Okay, what is next

Discussion in 'Reloading Talk' started by AwShucks, Mar 8, 2015.

  1. AwShucks

    AwShucks New Member

    Messages:
    4,529
    State:
    Guthrie, Oklaho
    I am just getting started in reloading and am definitely confused. I purchase a Lee Turret Press (still in the mail), dies for the hand guns I want to reload for, primers, bullets and new cases. But I no idea as to what powder I need. I was quite shocked to learn there is powder for rifles, handguns and shotguns. Do they have a "one size fits all" in powder? I intend to rel0ad .41 Magnum and .357 Magnum. Does anyone have a suggestion as to what powder I need for basic plinking and self defense?
     
  2. Andy52

    Andy52 Well-Known Member Supporting Member

    Messages:
    3,693
    State:
    Winfield, Mo.
    Name:
    Andy
    Personally I like Accurate powers and there is no one powders does it all......some come close but no cigar..LOL. Accurate has four pistol powders #2, #5 #7 and #9 with #2 having the fastest burn rate. I load .357 and .44 mag using #9 which is the slowest burning and it works well for both. I use #5 for .38 spl and 9mm. All the Accurate powders meter extremely well so you get good Consistency when loading. As a matter of fact I was just sitting here in my shop today working up some 9mm +p loads using #5 when I saw your post. I'm sure others have their favorites because there are a lot of different types of powder out there I've tried most of them but not all.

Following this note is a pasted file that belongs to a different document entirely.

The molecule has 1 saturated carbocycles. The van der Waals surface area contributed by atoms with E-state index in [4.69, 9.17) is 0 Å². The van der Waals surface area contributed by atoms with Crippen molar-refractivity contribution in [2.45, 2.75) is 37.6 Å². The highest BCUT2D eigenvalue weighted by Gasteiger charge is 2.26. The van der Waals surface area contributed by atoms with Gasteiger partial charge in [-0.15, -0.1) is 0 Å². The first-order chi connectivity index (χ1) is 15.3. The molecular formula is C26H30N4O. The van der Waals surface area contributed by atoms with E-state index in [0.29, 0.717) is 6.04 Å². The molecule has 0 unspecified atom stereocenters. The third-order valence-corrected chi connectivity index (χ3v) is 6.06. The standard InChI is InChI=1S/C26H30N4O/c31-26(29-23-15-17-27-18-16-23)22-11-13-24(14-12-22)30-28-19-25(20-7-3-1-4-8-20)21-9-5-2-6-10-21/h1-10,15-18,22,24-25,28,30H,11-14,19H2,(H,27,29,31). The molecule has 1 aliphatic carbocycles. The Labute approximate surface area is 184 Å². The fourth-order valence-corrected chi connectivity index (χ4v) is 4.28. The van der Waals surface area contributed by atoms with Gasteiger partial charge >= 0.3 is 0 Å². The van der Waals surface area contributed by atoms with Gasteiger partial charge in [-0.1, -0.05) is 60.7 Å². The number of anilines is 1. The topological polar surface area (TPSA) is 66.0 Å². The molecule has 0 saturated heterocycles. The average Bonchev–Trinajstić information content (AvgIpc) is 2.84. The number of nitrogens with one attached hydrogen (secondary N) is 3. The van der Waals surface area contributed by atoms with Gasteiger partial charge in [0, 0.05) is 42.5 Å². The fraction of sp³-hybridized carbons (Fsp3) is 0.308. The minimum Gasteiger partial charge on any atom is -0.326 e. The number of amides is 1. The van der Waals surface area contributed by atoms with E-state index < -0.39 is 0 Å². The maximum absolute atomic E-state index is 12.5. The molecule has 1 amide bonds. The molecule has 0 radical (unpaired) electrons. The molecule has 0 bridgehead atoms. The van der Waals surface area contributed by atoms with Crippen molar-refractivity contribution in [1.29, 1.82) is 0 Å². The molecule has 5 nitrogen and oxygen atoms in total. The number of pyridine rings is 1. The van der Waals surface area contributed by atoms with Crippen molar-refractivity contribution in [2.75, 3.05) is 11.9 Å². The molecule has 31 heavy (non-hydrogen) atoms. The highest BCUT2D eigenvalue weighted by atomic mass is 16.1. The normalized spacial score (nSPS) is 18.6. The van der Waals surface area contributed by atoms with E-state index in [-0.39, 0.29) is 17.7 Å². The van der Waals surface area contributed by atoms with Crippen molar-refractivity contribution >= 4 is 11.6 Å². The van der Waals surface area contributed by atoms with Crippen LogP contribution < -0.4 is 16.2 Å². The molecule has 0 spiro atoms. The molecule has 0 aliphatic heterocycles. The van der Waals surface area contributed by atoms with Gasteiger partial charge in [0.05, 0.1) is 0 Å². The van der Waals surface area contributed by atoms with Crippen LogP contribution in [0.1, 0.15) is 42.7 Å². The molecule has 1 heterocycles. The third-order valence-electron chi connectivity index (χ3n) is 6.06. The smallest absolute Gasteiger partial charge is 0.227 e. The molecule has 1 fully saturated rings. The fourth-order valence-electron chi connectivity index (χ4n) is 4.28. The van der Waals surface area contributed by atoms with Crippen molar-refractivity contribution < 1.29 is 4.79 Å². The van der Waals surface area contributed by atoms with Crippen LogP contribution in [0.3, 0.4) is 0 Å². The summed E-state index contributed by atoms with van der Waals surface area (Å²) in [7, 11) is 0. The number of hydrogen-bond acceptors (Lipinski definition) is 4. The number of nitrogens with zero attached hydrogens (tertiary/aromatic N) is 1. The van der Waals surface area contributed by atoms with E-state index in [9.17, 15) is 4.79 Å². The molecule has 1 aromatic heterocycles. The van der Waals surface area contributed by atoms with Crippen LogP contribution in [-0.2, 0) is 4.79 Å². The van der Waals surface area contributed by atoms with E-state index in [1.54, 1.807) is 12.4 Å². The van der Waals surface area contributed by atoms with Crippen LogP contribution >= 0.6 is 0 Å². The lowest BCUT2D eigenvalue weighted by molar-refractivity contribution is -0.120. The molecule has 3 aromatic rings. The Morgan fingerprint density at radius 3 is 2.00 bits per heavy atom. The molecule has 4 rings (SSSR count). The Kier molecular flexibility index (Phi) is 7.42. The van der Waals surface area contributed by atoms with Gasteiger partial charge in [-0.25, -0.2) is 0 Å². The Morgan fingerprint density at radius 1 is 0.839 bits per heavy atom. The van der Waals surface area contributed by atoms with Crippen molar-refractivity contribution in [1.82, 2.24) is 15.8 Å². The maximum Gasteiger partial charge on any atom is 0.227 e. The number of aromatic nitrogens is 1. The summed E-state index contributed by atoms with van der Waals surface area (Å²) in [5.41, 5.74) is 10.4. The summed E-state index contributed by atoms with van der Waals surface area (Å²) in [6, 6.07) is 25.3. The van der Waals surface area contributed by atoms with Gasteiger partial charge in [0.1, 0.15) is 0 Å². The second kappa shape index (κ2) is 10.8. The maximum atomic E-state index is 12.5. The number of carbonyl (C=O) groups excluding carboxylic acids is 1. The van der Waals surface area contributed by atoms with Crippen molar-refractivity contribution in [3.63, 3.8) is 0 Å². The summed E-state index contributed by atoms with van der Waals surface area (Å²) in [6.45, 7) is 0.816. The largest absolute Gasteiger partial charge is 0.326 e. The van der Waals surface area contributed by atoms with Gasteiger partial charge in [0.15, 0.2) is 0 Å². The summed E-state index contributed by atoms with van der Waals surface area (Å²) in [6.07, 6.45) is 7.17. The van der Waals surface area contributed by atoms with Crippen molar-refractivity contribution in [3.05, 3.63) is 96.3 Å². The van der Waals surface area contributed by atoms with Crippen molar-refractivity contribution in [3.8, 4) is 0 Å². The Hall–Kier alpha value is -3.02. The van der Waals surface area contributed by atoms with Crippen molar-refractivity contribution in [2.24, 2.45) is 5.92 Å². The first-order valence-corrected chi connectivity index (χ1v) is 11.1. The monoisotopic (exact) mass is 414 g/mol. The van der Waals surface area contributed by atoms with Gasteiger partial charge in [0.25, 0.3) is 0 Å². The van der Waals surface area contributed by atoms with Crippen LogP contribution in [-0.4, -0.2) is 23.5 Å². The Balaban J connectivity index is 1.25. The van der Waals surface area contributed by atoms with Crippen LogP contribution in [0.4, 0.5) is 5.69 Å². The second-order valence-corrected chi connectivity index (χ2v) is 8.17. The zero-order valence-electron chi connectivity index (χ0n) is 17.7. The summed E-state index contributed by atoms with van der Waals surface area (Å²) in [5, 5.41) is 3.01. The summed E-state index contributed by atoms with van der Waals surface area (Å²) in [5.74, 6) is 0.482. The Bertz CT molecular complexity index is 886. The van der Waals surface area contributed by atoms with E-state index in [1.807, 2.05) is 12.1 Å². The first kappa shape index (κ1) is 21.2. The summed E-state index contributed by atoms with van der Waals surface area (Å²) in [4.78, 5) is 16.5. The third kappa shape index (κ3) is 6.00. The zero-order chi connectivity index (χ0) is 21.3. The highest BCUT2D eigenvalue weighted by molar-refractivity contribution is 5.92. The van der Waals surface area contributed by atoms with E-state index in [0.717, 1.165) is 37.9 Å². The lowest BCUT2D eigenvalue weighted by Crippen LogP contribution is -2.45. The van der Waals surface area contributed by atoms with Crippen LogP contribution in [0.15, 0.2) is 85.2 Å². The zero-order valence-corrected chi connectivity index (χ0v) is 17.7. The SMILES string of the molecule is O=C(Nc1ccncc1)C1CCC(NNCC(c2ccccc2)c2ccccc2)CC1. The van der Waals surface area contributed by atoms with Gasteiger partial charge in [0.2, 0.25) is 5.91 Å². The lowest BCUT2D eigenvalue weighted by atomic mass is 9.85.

3. Catgirl

    Catgirl New Member

    Messages:
    13,069
    Obviously this is more interesting than plumbing, and I appreciate both of you guys!

    Thank you for the posts, gentlemen.
     
    derbycitycatman likes this.
  4. Andy52

    Andy52 Well-Known Member Supporting Member

    Messages:
    3,693
    State:
    Winfield, Mo.
    Name:
    Andy
    Wellllll......I think it's more interesting then plumbing and also much more dangerous if done incorrectly........ you want a boom not..........KA-BOOM........LOL.
     
  5. Chop1

    Chop1 Well-Known Member Supporting Member

    Messages:
    2,423
    State:
    Mississippi
    Name:
    Chad
    Surely need to get a few good reloading manuals, I'm not much help at pistol reloading, do a little rifle reloading. There are books that will help alot and plenty of reloading manuals out there to help you with the charges you will need for certain bullets, including case length and seating depth which are really important.
     
  6. Andy52

    Andy52 Well-Known Member Supporting Member

    Messages:
    3,693
    State:
    Winfield, Mo.
    Name:
    Andy
  7. derbycitycatman

    derbycitycatman Well-Known Member

    Messages:
    5,297
    State:
    Kentucky
    Name:
    your first name
    Make sure ya got case lube unless you got carbide dies. Digital caliper, scales, case prep tools all kinds of small stuff like that. Ive use Accu 9 for my 44 mag before but I cant always find the exact powder when I want so I end up trying different ones. Just read the container and itll tell ya. I end up using mostly the lee dippers for powder measure. For me I like a load that is over half full of the cartridge to prevent a double charge, especially when starting out. Take your time and read that Lee book if ya got it. Welcome to reloading, your gonna love it.